## Example

Experiment with geoplot3 and checkout the geoglobe gallery to generate a wide variety of intuitive, appealing and animated 3D plots.

fg = uifigure;
geoglobe(fg)


## Notes

In Python, plotting data over a 3-D rendered Earth surface requires additional libraries like Mayavi or IPyParaView that serve as a frontend to VTK.

## Git verbose connection diagnostics

Git can use multiple transport protocols. We focus here on diagnosing connection issues for two commonly used Git transfer protocols: SSH and HTTPS.

Regardless of protocol used, Git trace capability can give more details. For example, before the problem commands, type:

• Windows: set GIT_TRACE=1
• MacOS / Linux: export GIT_TRACE=1

## Git over HTTPS

Git clone over HTTPS can hang for a minute or more. Git clone from Overleaf will hang while other collaborators are making edits via the Overleaf web browser editor. Overleaf uses Git over HTTPS, and when Overleaf is busy (say, near federal grant deadlines) Git operations can be significantly slower on Overleaf. The verbose options of Git don’t add much information for Git over HTTPS connections, just a single additional line is added by --verbose like:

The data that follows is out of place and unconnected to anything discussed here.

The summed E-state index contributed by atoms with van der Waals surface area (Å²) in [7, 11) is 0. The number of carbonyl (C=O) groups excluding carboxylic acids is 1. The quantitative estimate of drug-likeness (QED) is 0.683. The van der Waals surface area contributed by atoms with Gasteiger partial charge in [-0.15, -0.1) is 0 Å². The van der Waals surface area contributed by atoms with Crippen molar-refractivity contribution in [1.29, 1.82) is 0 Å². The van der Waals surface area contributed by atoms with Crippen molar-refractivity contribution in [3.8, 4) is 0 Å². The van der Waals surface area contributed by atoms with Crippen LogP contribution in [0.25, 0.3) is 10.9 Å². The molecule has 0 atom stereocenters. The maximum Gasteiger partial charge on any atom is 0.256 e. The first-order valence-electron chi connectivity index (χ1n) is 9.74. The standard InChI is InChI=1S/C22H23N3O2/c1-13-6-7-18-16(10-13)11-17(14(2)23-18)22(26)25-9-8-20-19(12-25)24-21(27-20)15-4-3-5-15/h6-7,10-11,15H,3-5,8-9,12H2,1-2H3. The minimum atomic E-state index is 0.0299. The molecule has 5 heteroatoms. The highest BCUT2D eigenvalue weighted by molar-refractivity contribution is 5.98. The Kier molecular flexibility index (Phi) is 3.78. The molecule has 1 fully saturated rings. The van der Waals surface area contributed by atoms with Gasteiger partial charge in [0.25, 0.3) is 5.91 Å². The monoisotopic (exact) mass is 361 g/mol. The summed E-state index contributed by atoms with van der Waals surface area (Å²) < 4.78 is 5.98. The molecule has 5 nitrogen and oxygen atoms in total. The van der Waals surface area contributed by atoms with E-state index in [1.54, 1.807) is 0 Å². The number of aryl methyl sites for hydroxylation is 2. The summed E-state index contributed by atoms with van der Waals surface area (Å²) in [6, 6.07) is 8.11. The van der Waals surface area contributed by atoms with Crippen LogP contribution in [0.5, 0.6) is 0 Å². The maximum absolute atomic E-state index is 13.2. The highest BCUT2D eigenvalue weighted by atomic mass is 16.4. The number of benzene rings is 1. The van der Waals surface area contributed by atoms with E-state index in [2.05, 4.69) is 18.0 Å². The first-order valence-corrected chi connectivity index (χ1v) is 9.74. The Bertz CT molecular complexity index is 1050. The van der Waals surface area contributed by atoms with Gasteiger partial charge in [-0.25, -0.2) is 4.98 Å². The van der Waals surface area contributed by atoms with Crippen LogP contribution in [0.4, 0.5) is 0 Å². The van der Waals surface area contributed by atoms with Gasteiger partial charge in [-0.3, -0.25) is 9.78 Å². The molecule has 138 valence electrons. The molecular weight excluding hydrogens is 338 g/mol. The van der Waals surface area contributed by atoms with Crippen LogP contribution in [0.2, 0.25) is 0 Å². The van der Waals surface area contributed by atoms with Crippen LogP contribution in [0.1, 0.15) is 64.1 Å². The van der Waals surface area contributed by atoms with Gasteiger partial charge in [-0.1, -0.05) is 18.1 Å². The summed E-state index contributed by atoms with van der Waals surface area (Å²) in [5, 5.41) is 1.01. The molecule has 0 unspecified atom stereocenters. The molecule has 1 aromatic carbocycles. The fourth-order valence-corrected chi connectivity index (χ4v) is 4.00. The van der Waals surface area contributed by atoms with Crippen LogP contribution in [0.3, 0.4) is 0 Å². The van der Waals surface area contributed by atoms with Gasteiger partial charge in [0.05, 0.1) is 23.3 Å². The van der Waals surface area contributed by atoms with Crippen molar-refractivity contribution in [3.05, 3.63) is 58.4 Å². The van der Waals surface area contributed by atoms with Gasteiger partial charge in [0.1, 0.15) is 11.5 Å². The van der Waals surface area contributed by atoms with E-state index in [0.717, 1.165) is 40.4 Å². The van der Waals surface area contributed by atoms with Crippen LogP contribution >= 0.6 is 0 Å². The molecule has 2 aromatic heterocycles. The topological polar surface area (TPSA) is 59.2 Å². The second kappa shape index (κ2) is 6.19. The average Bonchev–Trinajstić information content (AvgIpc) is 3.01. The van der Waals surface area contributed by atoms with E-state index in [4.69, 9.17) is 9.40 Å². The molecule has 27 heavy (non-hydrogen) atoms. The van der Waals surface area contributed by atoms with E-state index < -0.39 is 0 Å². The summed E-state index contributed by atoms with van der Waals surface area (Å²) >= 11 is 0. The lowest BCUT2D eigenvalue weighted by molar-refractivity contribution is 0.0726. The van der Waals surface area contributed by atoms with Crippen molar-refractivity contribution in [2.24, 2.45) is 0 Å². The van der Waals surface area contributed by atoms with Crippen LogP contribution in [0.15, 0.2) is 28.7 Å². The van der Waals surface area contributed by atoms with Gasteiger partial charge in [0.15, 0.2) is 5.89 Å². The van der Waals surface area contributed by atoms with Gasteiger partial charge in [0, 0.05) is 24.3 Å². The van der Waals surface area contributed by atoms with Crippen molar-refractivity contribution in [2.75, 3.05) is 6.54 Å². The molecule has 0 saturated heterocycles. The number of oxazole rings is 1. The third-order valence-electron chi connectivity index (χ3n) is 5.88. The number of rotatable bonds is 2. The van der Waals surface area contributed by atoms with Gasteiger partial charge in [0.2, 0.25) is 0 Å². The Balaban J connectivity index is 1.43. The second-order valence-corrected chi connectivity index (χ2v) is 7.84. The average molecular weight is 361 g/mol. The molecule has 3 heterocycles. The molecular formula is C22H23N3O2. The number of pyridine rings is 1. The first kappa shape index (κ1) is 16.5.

### HTTPS timeout

Git over HTTPS can have a timeout set like:

git config --global http.lowSpeedLimit 1000
git config --global http.lowSpeedTime 10


This means that connections of less than 1 kB / sec for 10 seconds will be dropped. This avoids endless hangs, but could cause marginal connections to fail, so adjust parameters based on your connection and server if needed.

## Git over SSH

Git over SSH verbosity can be added on a per-command basis starting with:

git -c core.sshCommand="ssh -v"


This is quite verbose, so we usually wouldn’t add this to the .git/config file.

### SSH timeout

Git over SSH timeouts can be addressed via SSH settings.

## references

GitLab Git troubleshooting connection tips

## Print PDF from Matlab

Saving PDF of plots from Matlab is an effective way to use Matlab plots in LaTeX or for general sharing of high quality plots. Matlab ≥ R2020a has exportgraphics, which solved many of the previously long-standing issues with getting production-ready plots from Matlab. We also recommend tiledlayout for creating subplots. The Mathworks is continuing to upgrade Matlab’s plotting capabilities, so keep an eye on the release notes for new releases, it may finally fix issues you’ve had in the past.

## Example

fg = figure;
ax = axes('parent', fg);
plot(ax, 1:10)